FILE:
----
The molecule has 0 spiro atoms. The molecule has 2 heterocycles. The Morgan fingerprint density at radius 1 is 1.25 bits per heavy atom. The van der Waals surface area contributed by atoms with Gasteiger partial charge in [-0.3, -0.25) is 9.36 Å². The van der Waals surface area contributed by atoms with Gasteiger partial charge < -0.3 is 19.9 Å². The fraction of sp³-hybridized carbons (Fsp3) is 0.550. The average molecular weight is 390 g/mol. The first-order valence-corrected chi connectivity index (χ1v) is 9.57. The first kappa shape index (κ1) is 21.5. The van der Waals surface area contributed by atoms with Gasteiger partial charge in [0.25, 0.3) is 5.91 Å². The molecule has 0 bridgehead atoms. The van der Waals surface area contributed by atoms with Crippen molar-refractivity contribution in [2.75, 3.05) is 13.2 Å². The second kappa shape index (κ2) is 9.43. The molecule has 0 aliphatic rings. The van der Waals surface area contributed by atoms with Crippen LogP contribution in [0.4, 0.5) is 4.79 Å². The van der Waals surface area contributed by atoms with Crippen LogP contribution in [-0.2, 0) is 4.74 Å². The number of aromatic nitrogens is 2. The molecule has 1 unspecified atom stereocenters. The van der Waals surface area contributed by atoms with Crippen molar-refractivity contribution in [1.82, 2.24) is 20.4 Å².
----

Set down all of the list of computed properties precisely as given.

The molecule has 0 spiro atoms. The molecule has 2 heterocycles. The Morgan fingerprint density at radius 1 is 1.25 bits per heavy atom. The van der Waals surface area contributed by atoms with Gasteiger partial charge in [-0.3, -0.25) is 9.36 Å². The van der Waals surface area contributed by atoms with Gasteiger partial charge < -0.3 is 19.9 Å². The fraction of sp³-hybridized carbons (Fsp3) is 0.550. The average molecular weight is 390 g/mol. The first-order valence-corrected chi connectivity index (χ1v) is 9.57. The first kappa shape index (κ1) is 21.5. The van der Waals surface area contributed by atoms with Gasteiger partial charge in [0.25, 0.3) is 5.91 Å². The molecule has 0 bridgehead atoms. The van der Waals surface area contributed by atoms with Crippen molar-refractivity contribution in [2.75, 3.05) is 13.2 Å². The second kappa shape index (κ2) is 9.43. The molecule has 0 aliphatic rings. The van der Waals surface area contributed by atoms with Crippen LogP contribution in [0.4, 0.5) is 4.79 Å². The van der Waals surface area contributed by atoms with Crippen LogP contribution in [-0.2, 0) is 4.74 Å². The number of aromatic nitrogens is 2. The molecule has 1 unspecified atom stereocenters. The van der Waals surface area contributed by atoms with Crippen molar-refractivity contribution in [1.82, 2.24) is 20.4 Å².